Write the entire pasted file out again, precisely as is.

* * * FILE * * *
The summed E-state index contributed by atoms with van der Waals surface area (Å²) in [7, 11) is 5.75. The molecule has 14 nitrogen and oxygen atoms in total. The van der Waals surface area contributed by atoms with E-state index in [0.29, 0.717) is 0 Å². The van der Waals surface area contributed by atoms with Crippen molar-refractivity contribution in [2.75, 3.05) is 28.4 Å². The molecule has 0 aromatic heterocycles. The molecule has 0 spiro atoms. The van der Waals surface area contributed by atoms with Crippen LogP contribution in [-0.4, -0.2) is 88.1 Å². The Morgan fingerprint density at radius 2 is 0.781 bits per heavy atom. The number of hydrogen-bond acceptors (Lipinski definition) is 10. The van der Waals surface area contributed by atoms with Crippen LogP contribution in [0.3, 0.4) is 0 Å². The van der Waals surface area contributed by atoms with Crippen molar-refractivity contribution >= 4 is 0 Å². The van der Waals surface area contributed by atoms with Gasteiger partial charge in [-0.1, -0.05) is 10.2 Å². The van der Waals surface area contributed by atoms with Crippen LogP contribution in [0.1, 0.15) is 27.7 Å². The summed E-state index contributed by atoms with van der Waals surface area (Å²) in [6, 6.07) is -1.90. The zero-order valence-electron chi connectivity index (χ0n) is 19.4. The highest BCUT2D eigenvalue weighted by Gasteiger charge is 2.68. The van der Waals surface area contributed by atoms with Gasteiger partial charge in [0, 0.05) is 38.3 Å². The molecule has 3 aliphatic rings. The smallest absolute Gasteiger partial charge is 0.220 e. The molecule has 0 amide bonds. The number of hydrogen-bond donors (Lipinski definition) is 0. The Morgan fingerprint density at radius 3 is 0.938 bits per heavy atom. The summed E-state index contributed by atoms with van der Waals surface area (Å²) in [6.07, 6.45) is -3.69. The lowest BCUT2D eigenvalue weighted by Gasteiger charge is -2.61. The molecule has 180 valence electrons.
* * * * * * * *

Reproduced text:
The summed E-state index contributed by atoms with van der Waals surface area (Å²) in [7, 11) is 5.75. The molecule has 14 nitrogen and oxygen atoms in total. The van der Waals surface area contributed by atoms with E-state index in [0.29, 0.717) is 0 Å². The van der Waals surface area contributed by atoms with Crippen molar-refractivity contribution in [2.75, 3.05) is 28.4 Å². The molecule has 0 aromatic heterocycles. The molecule has 0 spiro atoms. The van der Waals surface area contributed by atoms with Crippen LogP contribution in [-0.4, -0.2) is 88.1 Å². The Morgan fingerprint density at radius 2 is 0.781 bits per heavy atom. The number of hydrogen-bond acceptors (Lipinski definition) is 10. The van der Waals surface area contributed by atoms with Crippen LogP contribution in [0.3, 0.4) is 0 Å². The van der Waals surface area contributed by atoms with Crippen molar-refractivity contribution >= 4 is 0 Å². The van der Waals surface area contributed by atoms with Gasteiger partial charge in [-0.1, -0.05) is 10.2 Å². The van der Waals surface area contributed by atoms with Crippen LogP contribution in [0.1, 0.15) is 27.7 Å². The summed E-state index contributed by atoms with van der Waals surface area (Å²) in [6, 6.07) is -1.90. The zero-order valence-electron chi connectivity index (χ0n) is 19.4. The highest BCUT2D eigenvalue weighted by Gasteiger charge is 2.68. The van der Waals surface area contributed by atoms with Gasteiger partial charge in [0, 0.05) is 38.3 Å². The molecule has 3 aliphatic rings. The smallest absolute Gasteiger partial charge is 0.220 e. The molecule has 0 amide bonds. The number of hydrogen-bond donors (Lipinski definition) is 0. The Morgan fingerprint density at radius 3 is 0.938 bits per heavy atom. The summed E-state index contributed by atoms with van der Waals surface area (Å²) in [6.07, 6.45) is -3.69. The lowest BCUT2D eigenvalue weighted by Gasteiger charge is -2.61. The molecule has 180 valence electrons.